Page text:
It was back in…hell, must have been seventy-six?
Anyway, I was livin’ up around Bolton Landing
And doing some odd jobs (some very odd, indeed,
But that’s another story for another time)
At the Sagamore—big fancy hotel on Lake George—
When I started hearing people runnin’ their pie-holes
About this crazy-ass pigeon. Folks were saying
The damn bird had somehow got ahold of the idea
That it was a goddamn hawk or falcon,
Swooping down like it was after rabbits or field mice
Instead of bits of bread, and some of the old-timers
(Most likely addled by the years, or maybe having lived alone
For a little too damn long) swore on the graves
Of their dear sainted mothers that they had seen it do full-out barrel rolls.
Well, little towns are all about big talk,
So naturally I wasn’t about to put much stock
In this particular rural legend—but one day I’m walking around downtown,
And I see this chunky blue-gray blur tear-assing
Down around my pantleg for a bit before it leveled off
And started to climb, throwing in a couple of three-quarter turns
Just for shits and giggles.
I saw that damn thing do its stunt flying
Several times after that: loop-de-loops, death spirals
And a few more power dives, just to scare the women and children.
That old fool bird was pretty scuffed up and worse for wear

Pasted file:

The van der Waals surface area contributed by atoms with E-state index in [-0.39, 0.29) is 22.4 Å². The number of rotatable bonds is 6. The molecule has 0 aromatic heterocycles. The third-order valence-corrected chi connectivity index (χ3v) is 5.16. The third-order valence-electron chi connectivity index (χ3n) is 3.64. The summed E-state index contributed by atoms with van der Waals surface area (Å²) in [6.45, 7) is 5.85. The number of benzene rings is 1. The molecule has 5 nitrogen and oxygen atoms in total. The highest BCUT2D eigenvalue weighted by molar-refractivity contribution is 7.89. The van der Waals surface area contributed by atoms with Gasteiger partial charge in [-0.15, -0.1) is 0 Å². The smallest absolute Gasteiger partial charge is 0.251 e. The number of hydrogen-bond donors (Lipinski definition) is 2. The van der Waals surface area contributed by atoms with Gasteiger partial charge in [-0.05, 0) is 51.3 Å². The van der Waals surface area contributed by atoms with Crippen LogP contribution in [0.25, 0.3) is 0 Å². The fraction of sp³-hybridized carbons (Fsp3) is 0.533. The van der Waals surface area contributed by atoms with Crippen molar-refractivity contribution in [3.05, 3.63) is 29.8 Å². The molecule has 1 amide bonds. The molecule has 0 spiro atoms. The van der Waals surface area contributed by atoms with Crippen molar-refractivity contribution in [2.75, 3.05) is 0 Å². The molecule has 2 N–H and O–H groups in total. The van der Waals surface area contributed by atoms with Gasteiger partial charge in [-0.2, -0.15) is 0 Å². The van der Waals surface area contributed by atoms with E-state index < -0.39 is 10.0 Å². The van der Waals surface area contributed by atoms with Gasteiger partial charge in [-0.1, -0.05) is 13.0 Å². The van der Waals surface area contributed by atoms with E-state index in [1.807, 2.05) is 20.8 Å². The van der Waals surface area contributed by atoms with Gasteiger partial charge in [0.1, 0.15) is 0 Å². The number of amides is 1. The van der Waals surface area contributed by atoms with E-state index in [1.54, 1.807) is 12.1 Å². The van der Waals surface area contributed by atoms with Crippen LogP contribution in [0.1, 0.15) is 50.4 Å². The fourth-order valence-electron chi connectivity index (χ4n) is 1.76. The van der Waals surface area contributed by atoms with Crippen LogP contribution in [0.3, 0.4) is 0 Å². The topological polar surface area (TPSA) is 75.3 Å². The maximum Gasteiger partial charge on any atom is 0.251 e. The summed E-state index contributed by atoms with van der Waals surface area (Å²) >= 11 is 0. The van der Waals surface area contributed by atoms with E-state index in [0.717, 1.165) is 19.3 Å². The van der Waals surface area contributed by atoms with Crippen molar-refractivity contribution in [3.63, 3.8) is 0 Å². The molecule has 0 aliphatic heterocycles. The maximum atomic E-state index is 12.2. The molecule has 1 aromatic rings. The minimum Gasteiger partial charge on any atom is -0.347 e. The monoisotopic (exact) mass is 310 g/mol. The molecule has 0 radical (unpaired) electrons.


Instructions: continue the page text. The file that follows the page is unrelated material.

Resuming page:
From its acrobatics—after all, it was just a pigeon
And it could daredevil from sunup to sundown,
But that didn’t mean it was likely to turn into no Blue Angel
The third, or maybe the fourth, time I happened to catch the bird’s act
I caught a glimpse of its head, and I swear to you,
On all I hold true and holy, the bird was…grimacing,
Like it was just plain sick and tired of all the limitations
That nature had foisted off on fat, ungainly creatures
Like itself. Some days I would walk past the old McEachern place,
And I’d see that bird perched on an old, mostly-collapsed barn
Just staring at the cloud cover hiding Mount Marcy
(Where eagles lived in the crags, breathing the rarified air
That pigeons, skimming the rooflines of strip malls, would never know.)
After a few months, folks stopped seeing the bird
And his wild-ass air show. Maybe it had been a bit slow
On the uptake while pulling out of a dive,
Or perhaps it finally came around to the notion
That a pigeon was, after all, just a pigeon, no more and no less.
Hell, maybe it set off for the High Peaks after all.
I’ve read that the ancients would read the entrails of birds
In order to tell the future, and maybe they could,
But in my book, ignoring the sweep and swoop of flight
And the mysteries of why-they-do-what
So you can ponder and mull over
The collection of bugs and gravel in its guts
Says about all I need to know about the notion of wisdom.